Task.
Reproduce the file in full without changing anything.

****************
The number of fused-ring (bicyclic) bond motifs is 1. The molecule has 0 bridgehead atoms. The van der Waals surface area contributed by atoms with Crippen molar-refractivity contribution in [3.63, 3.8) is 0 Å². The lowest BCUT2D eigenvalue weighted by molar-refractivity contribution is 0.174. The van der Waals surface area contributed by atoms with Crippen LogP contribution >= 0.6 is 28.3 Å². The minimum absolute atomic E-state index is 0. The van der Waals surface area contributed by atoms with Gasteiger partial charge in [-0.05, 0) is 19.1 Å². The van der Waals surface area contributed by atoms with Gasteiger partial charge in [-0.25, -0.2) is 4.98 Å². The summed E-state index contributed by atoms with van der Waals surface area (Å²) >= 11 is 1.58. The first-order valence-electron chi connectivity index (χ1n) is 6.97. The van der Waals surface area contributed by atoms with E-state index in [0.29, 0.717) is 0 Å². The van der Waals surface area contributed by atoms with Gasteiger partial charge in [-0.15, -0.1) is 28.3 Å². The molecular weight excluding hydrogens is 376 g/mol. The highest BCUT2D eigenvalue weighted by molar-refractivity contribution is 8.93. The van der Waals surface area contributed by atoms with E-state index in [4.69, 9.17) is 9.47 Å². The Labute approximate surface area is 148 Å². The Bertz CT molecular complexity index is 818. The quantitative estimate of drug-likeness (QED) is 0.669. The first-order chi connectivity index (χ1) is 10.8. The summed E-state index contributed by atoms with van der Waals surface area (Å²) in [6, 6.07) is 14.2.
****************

The number of fused-ring (bicyclic) bond motifs is 1. The molecule has 0 bridgehead atoms. The van der Waals surface area contributed by atoms with Crippen molar-refractivity contribution in [3.63, 3.8) is 0 Å². The lowest BCUT2D eigenvalue weighted by molar-refractivity contribution is 0.174. The van der Waals surface area contributed by atoms with Crippen LogP contribution >= 0.6 is 28.3 Å². The minimum absolute atomic E-state index is 0. The van der Waals surface area contributed by atoms with Gasteiger partial charge in [-0.05, 0) is 19.1 Å². The van der Waals surface area contributed by atoms with Gasteiger partial charge in [-0.25, -0.2) is 4.98 Å². The summed E-state index contributed by atoms with van der Waals surface area (Å²) >= 11 is 1.58. The first-order valence-electron chi connectivity index (χ1n) is 6.97. The van der Waals surface area contributed by atoms with E-state index in [0.29, 0.717) is 0 Å². The van der Waals surface area contributed by atoms with Gasteiger partial charge in [-0.15, -0.1) is 28.3 Å². The molecular weight excluding hydrogens is 376 g/mol. The highest BCUT2D eigenvalue weighted by molar-refractivity contribution is 8.93. The van der Waals surface area contributed by atoms with E-state index in [4.69, 9.17) is 9.47 Å². The Labute approximate surface area is 148 Å². The Bertz CT molecular complexity index is 818. The quantitative estimate of drug-likeness (QED) is 0.669. The first-order chi connectivity index (χ1) is 10.8. The summed E-state index contributed by atoms with van der Waals surface area (Å²) in [6, 6.07) is 14.2.